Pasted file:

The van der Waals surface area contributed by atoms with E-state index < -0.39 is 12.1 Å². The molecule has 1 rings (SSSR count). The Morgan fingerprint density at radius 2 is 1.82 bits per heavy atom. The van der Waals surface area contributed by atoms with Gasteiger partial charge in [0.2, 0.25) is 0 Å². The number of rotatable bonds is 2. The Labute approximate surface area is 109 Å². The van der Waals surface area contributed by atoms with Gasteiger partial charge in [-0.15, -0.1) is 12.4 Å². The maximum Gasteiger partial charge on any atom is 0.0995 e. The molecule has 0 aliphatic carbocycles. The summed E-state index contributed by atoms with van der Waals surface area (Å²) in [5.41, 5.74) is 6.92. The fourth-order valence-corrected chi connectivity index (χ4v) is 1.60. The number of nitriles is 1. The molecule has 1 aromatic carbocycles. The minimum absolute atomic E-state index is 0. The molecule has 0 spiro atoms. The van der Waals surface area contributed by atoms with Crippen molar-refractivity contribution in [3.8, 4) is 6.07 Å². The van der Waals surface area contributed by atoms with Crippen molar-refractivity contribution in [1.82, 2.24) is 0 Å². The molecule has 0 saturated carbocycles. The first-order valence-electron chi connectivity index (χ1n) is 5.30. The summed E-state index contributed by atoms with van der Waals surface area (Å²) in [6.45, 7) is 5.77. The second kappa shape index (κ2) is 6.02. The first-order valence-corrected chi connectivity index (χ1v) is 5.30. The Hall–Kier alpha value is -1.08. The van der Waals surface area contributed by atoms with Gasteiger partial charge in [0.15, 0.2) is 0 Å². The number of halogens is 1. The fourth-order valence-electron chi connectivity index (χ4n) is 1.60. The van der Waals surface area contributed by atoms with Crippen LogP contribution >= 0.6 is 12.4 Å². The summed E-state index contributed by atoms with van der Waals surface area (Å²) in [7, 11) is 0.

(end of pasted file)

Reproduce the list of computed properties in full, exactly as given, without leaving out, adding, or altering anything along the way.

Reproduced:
The van der Waals surface area contributed by atoms with E-state index < -0.39 is 12.1 Å². The molecule has 1 rings (SSSR count). The Morgan fingerprint density at radius 2 is 1.82 bits per heavy atom. The van der Waals surface area contributed by atoms with Gasteiger partial charge in [0.2, 0.25) is 0 Å². The number of rotatable bonds is 2. The Labute approximate surface area is 109 Å². The van der Waals surface area contributed by atoms with Gasteiger partial charge in [-0.15, -0.1) is 12.4 Å². The maximum Gasteiger partial charge on any atom is 0.0995 e. The molecule has 0 aliphatic carbocycles. The summed E-state index contributed by atoms with van der Waals surface area (Å²) in [5.41, 5.74) is 6.92. The fourth-order valence-corrected chi connectivity index (χ4v) is 1.60. The number of nitriles is 1. The molecule has 1 aromatic carbocycles. The minimum absolute atomic E-state index is 0. The molecule has 0 spiro atoms. The van der Waals surface area contributed by atoms with Crippen molar-refractivity contribution in [3.8, 4) is 6.07 Å². The van der Waals surface area contributed by atoms with Crippen molar-refractivity contribution in [1.82, 2.24) is 0 Å². The molecule has 0 saturated carbocycles. The first-order valence-electron chi connectivity index (χ1n) is 5.30. The summed E-state index contributed by atoms with van der Waals surface area (Å²) in [6.45, 7) is 5.77. The second kappa shape index (κ2) is 6.02. The first-order valence-corrected chi connectivity index (χ1v) is 5.30. The Hall–Kier alpha value is -1.08. The van der Waals surface area contributed by atoms with Gasteiger partial charge in [0.15, 0.2) is 0 Å². The number of halogens is 1. The fourth-order valence-electron chi connectivity index (χ4n) is 1.60. The van der Waals surface area contributed by atoms with Crippen LogP contribution >= 0.6 is 12.4 Å². The summed E-state index contributed by atoms with van der Waals surface area (Å²) in [7, 11) is 0.